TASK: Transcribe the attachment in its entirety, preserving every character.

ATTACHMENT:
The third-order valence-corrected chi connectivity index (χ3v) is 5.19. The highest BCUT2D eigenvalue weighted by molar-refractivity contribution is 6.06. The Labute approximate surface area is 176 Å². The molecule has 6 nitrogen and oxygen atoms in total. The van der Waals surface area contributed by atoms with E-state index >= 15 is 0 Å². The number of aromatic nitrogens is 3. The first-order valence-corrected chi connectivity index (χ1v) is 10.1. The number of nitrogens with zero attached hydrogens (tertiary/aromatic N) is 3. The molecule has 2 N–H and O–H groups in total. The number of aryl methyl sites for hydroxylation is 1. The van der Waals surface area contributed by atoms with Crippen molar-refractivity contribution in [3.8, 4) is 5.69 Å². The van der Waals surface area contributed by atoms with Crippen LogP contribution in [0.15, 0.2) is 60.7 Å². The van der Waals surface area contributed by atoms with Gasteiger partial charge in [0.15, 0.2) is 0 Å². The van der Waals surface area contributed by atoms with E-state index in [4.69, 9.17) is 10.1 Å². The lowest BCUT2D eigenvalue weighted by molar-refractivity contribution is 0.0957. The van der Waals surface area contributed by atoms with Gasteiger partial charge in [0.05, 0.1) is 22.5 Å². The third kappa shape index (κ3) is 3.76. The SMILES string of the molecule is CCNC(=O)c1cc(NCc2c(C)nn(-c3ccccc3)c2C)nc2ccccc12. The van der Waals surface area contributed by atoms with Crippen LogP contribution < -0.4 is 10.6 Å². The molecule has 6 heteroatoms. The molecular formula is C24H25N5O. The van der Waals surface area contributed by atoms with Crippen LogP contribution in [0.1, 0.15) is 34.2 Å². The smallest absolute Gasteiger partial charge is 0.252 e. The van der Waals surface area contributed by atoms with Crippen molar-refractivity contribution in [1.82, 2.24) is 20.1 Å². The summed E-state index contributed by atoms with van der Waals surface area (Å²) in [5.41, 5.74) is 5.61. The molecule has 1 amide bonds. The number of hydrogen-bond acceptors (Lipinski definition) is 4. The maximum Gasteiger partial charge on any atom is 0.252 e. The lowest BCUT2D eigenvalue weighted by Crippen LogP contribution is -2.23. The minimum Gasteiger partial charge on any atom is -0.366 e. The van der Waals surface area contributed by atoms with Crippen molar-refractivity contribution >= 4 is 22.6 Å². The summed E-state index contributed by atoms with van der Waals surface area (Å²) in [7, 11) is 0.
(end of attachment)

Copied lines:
The third-order valence-corrected chi connectivity index (χ3v) is 5.19. The highest BCUT2D eigenvalue weighted by molar-refractivity contribution is 6.06. The Labute approximate surface area is 176 Å². The molecule has 6 nitrogen and oxygen atoms in total. The van der Waals surface area contributed by atoms with E-state index >= 15 is 0 Å². The number of aromatic nitrogens is 3. The first-order valence-corrected chi connectivity index (χ1v) is 10.1. The number of nitrogens with zero attached hydrogens (tertiary/aromatic N) is 3. The molecule has 2 N–H and O–H groups in total. The number of aryl methyl sites for hydroxylation is 1. The van der Waals surface area contributed by atoms with Crippen molar-refractivity contribution in [3.8, 4) is 5.69 Å². The van der Waals surface area contributed by atoms with Crippen LogP contribution in [0.15, 0.2) is 60.7 Å². The van der Waals surface area contributed by atoms with Gasteiger partial charge in [0.15, 0.2) is 0 Å². The van der Waals surface area contributed by atoms with E-state index in [4.69, 9.17) is 10.1 Å². The lowest BCUT2D eigenvalue weighted by molar-refractivity contribution is 0.0957. The van der Waals surface area contributed by atoms with Gasteiger partial charge in [0.05, 0.1) is 22.5 Å². The third kappa shape index (κ3) is 3.76. The SMILES string of the molecule is CCNC(=O)c1cc(NCc2c(C)nn(-c3ccccc3)c2C)nc2ccccc12. The van der Waals surface area contributed by atoms with Crippen LogP contribution < -0.4 is 10.6 Å². The molecule has 6 heteroatoms. The molecular formula is C24H25N5O. The van der Waals surface area contributed by atoms with Crippen LogP contribution in [0.1, 0.15) is 34.2 Å². The smallest absolute Gasteiger partial charge is 0.252 e. The van der Waals surface area contributed by atoms with Crippen molar-refractivity contribution in [1.82, 2.24) is 20.1 Å². The summed E-state index contributed by atoms with van der Waals surface area (Å²) in [5.41, 5.74) is 5.61. The molecule has 1 amide bonds. The number of hydrogen-bond acceptors (Lipinski definition) is 4. The maximum Gasteiger partial charge on any atom is 0.252 e. The lowest BCUT2D eigenvalue weighted by Crippen LogP contribution is -2.23. The minimum Gasteiger partial charge on any atom is -0.366 e. The van der Waals surface area contributed by atoms with Crippen molar-refractivity contribution >= 4 is 22.6 Å². The summed E-state index contributed by atoms with van der Waals surface area (Å²) in [7, 11) is 0.